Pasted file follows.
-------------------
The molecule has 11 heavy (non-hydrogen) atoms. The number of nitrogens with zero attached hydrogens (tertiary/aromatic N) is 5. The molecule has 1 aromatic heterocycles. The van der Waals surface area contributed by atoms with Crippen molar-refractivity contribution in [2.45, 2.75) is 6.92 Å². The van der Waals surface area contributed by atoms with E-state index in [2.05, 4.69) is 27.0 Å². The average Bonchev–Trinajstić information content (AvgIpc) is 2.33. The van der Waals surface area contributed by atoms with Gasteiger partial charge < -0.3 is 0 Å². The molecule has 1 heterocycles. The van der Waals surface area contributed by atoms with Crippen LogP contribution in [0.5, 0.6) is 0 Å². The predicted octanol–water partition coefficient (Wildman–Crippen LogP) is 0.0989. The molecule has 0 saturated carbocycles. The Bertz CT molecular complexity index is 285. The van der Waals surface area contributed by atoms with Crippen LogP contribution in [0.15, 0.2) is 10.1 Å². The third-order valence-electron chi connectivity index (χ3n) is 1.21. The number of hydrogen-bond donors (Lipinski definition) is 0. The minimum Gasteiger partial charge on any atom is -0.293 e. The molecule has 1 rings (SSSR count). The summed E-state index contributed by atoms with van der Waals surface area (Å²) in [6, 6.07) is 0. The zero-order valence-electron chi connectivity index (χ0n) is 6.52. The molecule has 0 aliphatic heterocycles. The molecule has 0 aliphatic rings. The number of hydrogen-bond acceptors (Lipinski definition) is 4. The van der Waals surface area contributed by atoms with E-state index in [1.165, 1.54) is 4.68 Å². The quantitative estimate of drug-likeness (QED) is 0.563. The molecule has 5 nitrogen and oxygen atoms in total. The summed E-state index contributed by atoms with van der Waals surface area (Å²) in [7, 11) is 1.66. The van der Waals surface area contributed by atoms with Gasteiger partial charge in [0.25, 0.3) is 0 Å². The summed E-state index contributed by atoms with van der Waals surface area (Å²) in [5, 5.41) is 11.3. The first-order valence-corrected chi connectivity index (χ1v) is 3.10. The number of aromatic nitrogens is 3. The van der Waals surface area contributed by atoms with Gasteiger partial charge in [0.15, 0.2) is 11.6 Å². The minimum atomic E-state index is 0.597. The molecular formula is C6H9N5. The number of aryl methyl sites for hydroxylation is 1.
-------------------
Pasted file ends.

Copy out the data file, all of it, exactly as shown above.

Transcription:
The molecule has 11 heavy (non-hydrogen) atoms. The number of nitrogens with zero attached hydrogens (tertiary/aromatic N) is 5. The molecule has 1 aromatic heterocycles. The van der Waals surface area contributed by atoms with Crippen molar-refractivity contribution in [2.45, 2.75) is 6.92 Å². The van der Waals surface area contributed by atoms with E-state index in [2.05, 4.69) is 27.0 Å². The average Bonchev–Trinajstić information content (AvgIpc) is 2.33. The van der Waals surface area contributed by atoms with Gasteiger partial charge < -0.3 is 0 Å². The molecule has 1 heterocycles. The van der Waals surface area contributed by atoms with Crippen LogP contribution in [0.5, 0.6) is 0 Å². The predicted octanol–water partition coefficient (Wildman–Crippen LogP) is 0.0989. The molecule has 0 saturated carbocycles. The Bertz CT molecular complexity index is 285. The van der Waals surface area contributed by atoms with Crippen LogP contribution in [0.15, 0.2) is 10.1 Å². The third-order valence-electron chi connectivity index (χ3n) is 1.21. The number of hydrogen-bond donors (Lipinski definition) is 0. The minimum Gasteiger partial charge on any atom is -0.293 e. The molecule has 1 rings (SSSR count). The summed E-state index contributed by atoms with van der Waals surface area (Å²) in [6, 6.07) is 0. The zero-order valence-electron chi connectivity index (χ0n) is 6.52. The molecule has 0 aliphatic heterocycles. The molecule has 0 aliphatic rings. The number of hydrogen-bond acceptors (Lipinski definition) is 4. The van der Waals surface area contributed by atoms with E-state index in [1.165, 1.54) is 4.68 Å². The quantitative estimate of drug-likeness (QED) is 0.563. The molecule has 5 nitrogen and oxygen atoms in total. The summed E-state index contributed by atoms with van der Waals surface area (Å²) in [7, 11) is 1.66. The van der Waals surface area contributed by atoms with Gasteiger partial charge in [0.25, 0.3) is 0 Å². The summed E-state index contributed by atoms with van der Waals surface area (Å²) in [5, 5.41) is 11.3. The first-order valence-corrected chi connectivity index (χ1v) is 3.10. The number of aromatic nitrogens is 3. The van der Waals surface area contributed by atoms with Gasteiger partial charge in [0.15, 0.2) is 11.6 Å². The minimum atomic E-state index is 0.597. The molecular formula is C6H9N5. The number of aryl methyl sites for hydroxylation is 1.